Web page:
In preparation for an “Assessment Group” meeting after work today, I’ve been reading about formative assessment.
“What we need is a shift from quality control in learning to quality assurance. Traditional approaches to instruction and assessment involve teaching some given material, and then, at the end of teaching, working out who has and hasn’t learned it–akin to a quality control approach in manufacturing. In contrast, assessment for learning involves adjusting teaching while the learning is still taking place–a quality assurance approach. Quality assurance also involves a shift of attention from teaching to learning. The emphasis is on what the students are getting out of the process rather than on what teachers are putting into it, reminiscent of the old joke that schools are places where children go to watch teachers work.” (from “Classroom Assessment: Minute by Minute, Day by Day” by Leahy, Lyon, Thompson, Wiliam)
I chuckle at the idea of students going to watch teachers work – I do sometimes feel like they put in so little effort and here I am stressing myself out, working at home, having nightmares about school…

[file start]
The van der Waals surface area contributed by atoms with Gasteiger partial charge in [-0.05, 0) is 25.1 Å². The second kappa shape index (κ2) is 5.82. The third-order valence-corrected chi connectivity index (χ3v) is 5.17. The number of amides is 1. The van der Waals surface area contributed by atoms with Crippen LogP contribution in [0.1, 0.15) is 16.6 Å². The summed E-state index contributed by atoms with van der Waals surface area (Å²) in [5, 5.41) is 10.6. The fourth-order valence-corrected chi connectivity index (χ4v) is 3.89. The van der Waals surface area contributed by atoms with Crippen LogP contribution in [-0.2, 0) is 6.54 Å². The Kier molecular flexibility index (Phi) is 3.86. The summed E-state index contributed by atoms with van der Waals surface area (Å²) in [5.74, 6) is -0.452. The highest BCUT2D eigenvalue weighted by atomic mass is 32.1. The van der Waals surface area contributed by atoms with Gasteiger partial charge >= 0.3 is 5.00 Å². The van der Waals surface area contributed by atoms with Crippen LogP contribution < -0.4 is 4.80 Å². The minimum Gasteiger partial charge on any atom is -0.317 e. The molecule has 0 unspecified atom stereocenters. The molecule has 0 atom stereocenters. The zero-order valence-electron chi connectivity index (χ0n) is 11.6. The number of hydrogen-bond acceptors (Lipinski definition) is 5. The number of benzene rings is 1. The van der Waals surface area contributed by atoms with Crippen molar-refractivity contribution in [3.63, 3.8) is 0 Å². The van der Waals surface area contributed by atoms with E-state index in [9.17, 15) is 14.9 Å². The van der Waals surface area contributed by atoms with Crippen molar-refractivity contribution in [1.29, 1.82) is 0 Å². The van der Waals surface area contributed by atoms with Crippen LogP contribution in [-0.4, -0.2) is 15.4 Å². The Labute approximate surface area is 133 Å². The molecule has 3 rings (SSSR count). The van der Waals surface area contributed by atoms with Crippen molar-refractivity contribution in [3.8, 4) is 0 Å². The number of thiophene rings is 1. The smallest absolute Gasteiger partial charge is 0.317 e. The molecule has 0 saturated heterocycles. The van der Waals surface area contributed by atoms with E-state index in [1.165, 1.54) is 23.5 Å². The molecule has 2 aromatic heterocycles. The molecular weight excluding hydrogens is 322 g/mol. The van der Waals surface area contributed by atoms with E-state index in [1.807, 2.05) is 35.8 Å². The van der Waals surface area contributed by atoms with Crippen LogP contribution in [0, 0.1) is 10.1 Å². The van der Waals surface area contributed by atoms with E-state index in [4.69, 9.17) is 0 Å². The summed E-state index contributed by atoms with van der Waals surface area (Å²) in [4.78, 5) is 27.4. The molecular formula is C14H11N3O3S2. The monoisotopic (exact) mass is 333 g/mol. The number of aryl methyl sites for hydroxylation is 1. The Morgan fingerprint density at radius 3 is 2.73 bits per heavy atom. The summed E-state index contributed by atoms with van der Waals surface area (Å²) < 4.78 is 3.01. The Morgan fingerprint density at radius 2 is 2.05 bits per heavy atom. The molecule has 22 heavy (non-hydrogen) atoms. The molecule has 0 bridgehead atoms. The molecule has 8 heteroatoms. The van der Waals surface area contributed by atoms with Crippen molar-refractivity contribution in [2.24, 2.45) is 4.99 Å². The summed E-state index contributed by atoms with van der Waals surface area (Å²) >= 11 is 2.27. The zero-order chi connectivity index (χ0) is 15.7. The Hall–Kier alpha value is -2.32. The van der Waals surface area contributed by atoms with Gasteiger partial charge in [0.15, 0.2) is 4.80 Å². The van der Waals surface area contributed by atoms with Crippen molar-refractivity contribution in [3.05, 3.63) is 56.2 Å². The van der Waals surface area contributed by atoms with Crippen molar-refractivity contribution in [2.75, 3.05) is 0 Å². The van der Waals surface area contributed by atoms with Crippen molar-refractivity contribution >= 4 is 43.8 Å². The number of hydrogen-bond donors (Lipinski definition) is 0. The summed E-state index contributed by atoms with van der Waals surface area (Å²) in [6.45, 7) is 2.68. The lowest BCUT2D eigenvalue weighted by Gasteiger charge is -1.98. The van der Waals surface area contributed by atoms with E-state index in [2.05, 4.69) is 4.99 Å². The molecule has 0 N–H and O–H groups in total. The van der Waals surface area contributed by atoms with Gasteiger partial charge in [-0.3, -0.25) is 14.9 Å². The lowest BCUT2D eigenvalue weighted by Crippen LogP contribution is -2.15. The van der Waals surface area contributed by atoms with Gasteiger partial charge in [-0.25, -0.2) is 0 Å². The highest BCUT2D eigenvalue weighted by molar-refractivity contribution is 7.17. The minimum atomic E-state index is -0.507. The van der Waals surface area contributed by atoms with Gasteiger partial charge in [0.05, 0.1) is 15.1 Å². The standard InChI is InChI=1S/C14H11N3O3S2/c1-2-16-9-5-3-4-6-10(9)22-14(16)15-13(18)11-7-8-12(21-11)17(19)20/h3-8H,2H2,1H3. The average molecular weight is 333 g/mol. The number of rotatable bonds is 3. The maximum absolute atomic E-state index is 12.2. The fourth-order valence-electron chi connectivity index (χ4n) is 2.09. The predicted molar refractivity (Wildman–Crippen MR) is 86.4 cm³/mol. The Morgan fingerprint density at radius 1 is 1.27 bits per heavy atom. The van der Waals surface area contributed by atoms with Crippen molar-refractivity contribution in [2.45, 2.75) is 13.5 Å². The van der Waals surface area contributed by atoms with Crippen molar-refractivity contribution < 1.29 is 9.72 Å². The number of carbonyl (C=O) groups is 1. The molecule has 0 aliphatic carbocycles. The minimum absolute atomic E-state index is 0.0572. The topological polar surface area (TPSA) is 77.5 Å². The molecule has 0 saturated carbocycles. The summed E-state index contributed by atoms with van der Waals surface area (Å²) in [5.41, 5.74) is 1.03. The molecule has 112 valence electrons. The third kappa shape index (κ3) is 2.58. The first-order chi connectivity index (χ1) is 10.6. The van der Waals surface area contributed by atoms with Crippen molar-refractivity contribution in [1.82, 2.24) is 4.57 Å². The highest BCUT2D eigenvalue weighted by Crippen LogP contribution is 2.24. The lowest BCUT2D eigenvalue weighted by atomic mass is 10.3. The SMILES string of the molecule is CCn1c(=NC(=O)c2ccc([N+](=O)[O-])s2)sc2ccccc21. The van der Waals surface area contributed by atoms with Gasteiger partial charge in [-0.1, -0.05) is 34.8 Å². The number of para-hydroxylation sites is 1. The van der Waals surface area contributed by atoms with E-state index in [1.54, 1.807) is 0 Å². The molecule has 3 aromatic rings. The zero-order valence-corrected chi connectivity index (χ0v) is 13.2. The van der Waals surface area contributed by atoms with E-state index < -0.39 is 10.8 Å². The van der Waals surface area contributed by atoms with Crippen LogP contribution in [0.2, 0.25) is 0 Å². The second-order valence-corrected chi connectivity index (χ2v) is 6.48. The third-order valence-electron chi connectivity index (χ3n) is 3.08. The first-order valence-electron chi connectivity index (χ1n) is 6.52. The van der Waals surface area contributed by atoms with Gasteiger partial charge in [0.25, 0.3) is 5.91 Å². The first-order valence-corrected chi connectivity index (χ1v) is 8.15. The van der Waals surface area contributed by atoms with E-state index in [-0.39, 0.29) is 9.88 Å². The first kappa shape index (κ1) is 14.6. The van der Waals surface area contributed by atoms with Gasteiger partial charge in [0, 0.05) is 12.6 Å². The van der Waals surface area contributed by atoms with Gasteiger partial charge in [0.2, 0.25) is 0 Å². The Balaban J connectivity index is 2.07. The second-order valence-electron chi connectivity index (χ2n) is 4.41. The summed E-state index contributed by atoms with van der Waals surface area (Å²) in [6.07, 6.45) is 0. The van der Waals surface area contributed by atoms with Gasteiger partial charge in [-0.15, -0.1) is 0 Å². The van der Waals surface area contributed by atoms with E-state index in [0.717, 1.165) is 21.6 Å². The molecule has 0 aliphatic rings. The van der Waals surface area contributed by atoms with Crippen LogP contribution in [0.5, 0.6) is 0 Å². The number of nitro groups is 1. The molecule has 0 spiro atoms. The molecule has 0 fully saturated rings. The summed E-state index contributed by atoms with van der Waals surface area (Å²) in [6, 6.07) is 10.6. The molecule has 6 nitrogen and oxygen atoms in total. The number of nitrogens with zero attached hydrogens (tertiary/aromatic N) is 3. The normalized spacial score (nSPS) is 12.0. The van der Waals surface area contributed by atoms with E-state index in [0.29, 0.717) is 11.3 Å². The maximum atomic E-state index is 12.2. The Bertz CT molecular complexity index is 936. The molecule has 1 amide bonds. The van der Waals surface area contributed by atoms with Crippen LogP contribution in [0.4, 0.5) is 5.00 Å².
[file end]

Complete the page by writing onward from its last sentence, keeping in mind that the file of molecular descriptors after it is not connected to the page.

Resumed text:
I really do agree with the ideas of formative assessment. I guess I just keep finding myself conflicted in how to do it.
For example, I made a quiz over the graphs of exponential functions for my precalculus classes. My whole goal with the quiz was to make questions that could get at the shapes of graphs relative to other graphs but so that the kids couldn’t just plug it into their calculators. It’s like when I get into “test and quiz making” mode, I come up with these tricky nice questions, but I almost wish they weren’t being graded on them. I honestly call it test or quiz mostly so they will take it seriously!
I think they can learn from the questions, but how do I administer the quiz and have them learn from it? I would rather just not grade the quiz at all and use it for discussion, but I feel like they expect a grade and who am I to completely change in the middle of the year?